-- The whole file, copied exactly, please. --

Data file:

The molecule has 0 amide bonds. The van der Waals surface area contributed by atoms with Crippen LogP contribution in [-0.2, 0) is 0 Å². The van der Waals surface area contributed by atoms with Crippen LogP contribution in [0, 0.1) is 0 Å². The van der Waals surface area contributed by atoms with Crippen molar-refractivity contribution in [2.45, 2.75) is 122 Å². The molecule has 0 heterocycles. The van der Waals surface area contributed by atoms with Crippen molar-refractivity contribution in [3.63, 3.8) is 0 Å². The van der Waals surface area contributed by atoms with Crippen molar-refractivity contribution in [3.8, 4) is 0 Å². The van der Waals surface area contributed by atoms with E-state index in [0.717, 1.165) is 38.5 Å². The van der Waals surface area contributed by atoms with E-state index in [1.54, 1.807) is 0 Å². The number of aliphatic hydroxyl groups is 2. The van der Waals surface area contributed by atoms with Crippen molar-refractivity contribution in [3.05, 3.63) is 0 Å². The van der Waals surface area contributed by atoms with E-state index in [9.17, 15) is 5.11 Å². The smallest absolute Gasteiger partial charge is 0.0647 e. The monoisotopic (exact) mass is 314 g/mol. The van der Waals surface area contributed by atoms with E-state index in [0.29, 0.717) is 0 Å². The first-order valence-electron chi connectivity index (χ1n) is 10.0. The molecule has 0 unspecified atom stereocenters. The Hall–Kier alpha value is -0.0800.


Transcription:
The molecule has 0 amide bonds. The van der Waals surface area contributed by atoms with Crippen LogP contribution in [-0.2, 0) is 0 Å². The van der Waals surface area contributed by atoms with Crippen LogP contribution in [0, 0.1) is 0 Å². The van der Waals surface area contributed by atoms with Crippen molar-refractivity contribution in [2.45, 2.75) is 122 Å². The molecule has 0 heterocycles. The van der Waals surface area contributed by atoms with Crippen molar-refractivity contribution in [3.63, 3.8) is 0 Å². The van der Waals surface area contributed by atoms with Crippen molar-refractivity contribution in [3.8, 4) is 0 Å². The van der Waals surface area contributed by atoms with E-state index in [0.717, 1.165) is 38.5 Å². The van der Waals surface area contributed by atoms with E-state index in [1.54, 1.807) is 0 Å². The number of aliphatic hydroxyl groups is 2. The van der Waals surface area contributed by atoms with Crippen molar-refractivity contribution in [3.05, 3.63) is 0 Å². The van der Waals surface area contributed by atoms with E-state index in [9.17, 15) is 5.11 Å². The smallest absolute Gasteiger partial charge is 0.0647 e. The monoisotopic (exact) mass is 314 g/mol. The van der Waals surface area contributed by atoms with E-state index in [0.29, 0.717) is 0 Å². The first-order valence-electron chi connectivity index (χ1n) is 10.0. The molecule has 0 unspecified atom stereocenters. The Hall–Kier alpha value is -0.0800.